It helped me understand how incredibly hard every single thing is for my boy to do; even standing up is more work for him than it is for most other people. I read it when he was about six and suddenly things started making sense. It was also the time I started telling people to bugger off and stop trying to force him to be 'normal', because suddenly it made sense to me that exposing him to thirty kids in a classroom meant all his energy was going into coping rather than learning and his need to carry bags of rocks around was because he needed the extra weight in order to feel his feet on the ground and so on. It might be worth reading if you haven't already (in fact your boy might even want to read it, I think having a light bulb go on and thinking 'wow, this is exactly how I feel' can be very helpful when someone is struggling).

Anyway, what I'm trying to say is that not engaging might be what he needs to do at the minute in order to recover and make sense of a world that, if he is on the autistic spectrum, will often seem complicated and difficult to manage. Having said that I know it's very hard for you as a mum to sit back and do nothing (I've never been able to do that!) but sometimes we do just need to 'let nature take its course' and trust that our kids will come back to us at some point. And do remember that you need a break and need to look after yourself and do something every now and again that has NOTHING TO DO WITH AUTISM because it can just take over your life; I fell into that trap and I'm finding it hard to get out of it again now :)
Thank you for the additional links, Sunnydisposition, & for your thoughts on this MumWhoCares. The idea of the "cave" to retreat to strongly appeals. This is something I've done myself over the years and I wonder about this as a family tendency - a protective, self nurturing thing rather than anything untoward, but something that has run to the extreme in my son's case. I am also working on some ideas around "nidotherapy" (nest therapy), to try to calm things down. Not sure what might be possible but have got to try.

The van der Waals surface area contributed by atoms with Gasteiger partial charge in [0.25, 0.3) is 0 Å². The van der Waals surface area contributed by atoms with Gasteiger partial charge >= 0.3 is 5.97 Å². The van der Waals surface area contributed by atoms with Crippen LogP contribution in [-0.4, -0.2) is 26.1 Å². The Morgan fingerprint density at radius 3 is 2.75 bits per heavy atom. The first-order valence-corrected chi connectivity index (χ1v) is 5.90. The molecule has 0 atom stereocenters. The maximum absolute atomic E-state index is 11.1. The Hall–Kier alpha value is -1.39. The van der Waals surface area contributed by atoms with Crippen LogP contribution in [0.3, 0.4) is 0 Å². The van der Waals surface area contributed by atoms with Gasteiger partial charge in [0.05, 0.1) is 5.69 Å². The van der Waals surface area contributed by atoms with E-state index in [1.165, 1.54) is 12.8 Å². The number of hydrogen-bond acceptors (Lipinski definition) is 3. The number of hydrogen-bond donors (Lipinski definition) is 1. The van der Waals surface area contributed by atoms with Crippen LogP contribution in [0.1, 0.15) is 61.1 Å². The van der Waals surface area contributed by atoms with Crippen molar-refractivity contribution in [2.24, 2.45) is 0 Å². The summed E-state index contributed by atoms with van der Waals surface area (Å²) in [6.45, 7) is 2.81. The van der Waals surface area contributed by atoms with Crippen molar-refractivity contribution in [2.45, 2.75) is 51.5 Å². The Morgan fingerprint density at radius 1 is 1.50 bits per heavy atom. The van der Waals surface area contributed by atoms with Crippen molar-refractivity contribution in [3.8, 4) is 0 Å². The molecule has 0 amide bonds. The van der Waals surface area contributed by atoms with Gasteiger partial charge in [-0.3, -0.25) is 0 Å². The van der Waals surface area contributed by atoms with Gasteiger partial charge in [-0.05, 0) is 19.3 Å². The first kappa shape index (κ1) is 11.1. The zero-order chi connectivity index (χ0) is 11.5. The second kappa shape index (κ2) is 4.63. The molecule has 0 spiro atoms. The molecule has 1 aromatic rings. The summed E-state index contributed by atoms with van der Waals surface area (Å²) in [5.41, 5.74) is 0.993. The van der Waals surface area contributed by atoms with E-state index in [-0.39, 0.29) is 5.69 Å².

Hi, at school the nurses and teachers thought my son had Asperger's too. My son attended one appointment but refused to attend others. Because my son was intelligent and appeared normal I did not take him to have a full assessment. I really , really regret it now.
He is treated now for mental health and the more antipsychotic they give me him the more retarded he gets. He is unrecognisably fat and no body listens to me when I try to tell them this is Asperger's. This is partly because psychiatric nurses and doctors are not neuropsychologist and will treat the idiosyncrasies as psychosis. My own mental health is badly affected and I feel an absent loss as my son as I knew him is not there. If they stopped and listened I could safe the nhs a lot of unnecessary money spent on keeping him in picu. The way I see it they are paying the hospital to make him unwell and keep him unwell.
They have turned my quiet, gentle self reserved boy into a violent, intrusive fat mad man.
I wish I was dead and am looking for sites that will teach me effective suicide because I do not know how long I can go on for.
Just reading this now. I do hope you have been able to get help from the right source, Monaka. It must be really difficult to watch how your son is being treated. On the other hand, it would have been difficult to get him to further appointments to be assessed if he didn't want to go.

Praying for you both.